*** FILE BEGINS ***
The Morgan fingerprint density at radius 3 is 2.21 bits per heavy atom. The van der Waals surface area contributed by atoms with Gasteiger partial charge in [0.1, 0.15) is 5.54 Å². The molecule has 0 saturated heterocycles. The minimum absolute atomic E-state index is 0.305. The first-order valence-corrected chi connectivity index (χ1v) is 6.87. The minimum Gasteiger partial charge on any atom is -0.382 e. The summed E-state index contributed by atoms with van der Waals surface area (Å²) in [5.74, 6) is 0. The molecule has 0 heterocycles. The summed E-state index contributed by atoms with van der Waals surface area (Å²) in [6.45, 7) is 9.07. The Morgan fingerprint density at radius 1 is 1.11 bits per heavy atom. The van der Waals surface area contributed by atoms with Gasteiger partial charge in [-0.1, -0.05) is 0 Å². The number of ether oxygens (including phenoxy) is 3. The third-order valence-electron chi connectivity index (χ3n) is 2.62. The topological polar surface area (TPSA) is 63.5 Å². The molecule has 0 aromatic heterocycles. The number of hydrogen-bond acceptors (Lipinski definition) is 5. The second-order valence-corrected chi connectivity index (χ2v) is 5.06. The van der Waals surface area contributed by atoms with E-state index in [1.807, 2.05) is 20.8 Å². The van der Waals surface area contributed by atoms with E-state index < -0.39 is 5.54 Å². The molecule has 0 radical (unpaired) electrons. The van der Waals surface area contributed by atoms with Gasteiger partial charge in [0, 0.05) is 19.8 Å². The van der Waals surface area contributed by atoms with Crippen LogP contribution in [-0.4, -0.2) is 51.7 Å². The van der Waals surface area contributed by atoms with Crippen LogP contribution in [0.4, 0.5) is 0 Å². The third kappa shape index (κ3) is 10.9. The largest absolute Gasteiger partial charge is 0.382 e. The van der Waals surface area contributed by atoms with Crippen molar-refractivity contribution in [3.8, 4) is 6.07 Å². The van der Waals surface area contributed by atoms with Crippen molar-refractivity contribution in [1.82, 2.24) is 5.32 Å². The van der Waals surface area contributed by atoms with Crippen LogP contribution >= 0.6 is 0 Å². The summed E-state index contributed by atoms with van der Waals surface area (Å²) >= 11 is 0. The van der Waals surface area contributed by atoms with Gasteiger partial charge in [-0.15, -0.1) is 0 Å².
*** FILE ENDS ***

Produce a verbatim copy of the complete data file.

The Morgan fingerprint density at radius 3 is 2.21 bits per heavy atom. The van der Waals surface area contributed by atoms with Gasteiger partial charge in [0.1, 0.15) is 5.54 Å². The molecule has 0 saturated heterocycles. The minimum absolute atomic E-state index is 0.305. The first-order valence-corrected chi connectivity index (χ1v) is 6.87. The minimum Gasteiger partial charge on any atom is -0.382 e. The summed E-state index contributed by atoms with van der Waals surface area (Å²) in [5.74, 6) is 0. The molecule has 0 heterocycles. The summed E-state index contributed by atoms with van der Waals surface area (Å²) in [6.45, 7) is 9.07. The Morgan fingerprint density at radius 1 is 1.11 bits per heavy atom. The van der Waals surface area contributed by atoms with Gasteiger partial charge in [-0.1, -0.05) is 0 Å². The number of ether oxygens (including phenoxy) is 3. The third-order valence-electron chi connectivity index (χ3n) is 2.62. The topological polar surface area (TPSA) is 63.5 Å². The molecule has 0 aromatic heterocycles. The number of hydrogen-bond acceptors (Lipinski definition) is 5. The second-order valence-corrected chi connectivity index (χ2v) is 5.06. The van der Waals surface area contributed by atoms with E-state index in [1.807, 2.05) is 20.8 Å². The van der Waals surface area contributed by atoms with E-state index < -0.39 is 5.54 Å². The molecule has 0 radical (unpaired) electrons. The van der Waals surface area contributed by atoms with Gasteiger partial charge in [0, 0.05) is 19.8 Å². The van der Waals surface area contributed by atoms with Crippen LogP contribution in [-0.4, -0.2) is 51.7 Å². The van der Waals surface area contributed by atoms with Crippen LogP contribution in [0.4, 0.5) is 0 Å². The third kappa shape index (κ3) is 10.9. The largest absolute Gasteiger partial charge is 0.382 e. The van der Waals surface area contributed by atoms with Crippen molar-refractivity contribution in [3.8, 4) is 6.07 Å². The van der Waals surface area contributed by atoms with Crippen molar-refractivity contribution in [1.82, 2.24) is 5.32 Å². The van der Waals surface area contributed by atoms with Crippen LogP contribution >= 0.6 is 0 Å². The summed E-state index contributed by atoms with van der Waals surface area (Å²) >= 11 is 0. The van der Waals surface area contributed by atoms with Gasteiger partial charge in [-0.15, -0.1) is 0 Å².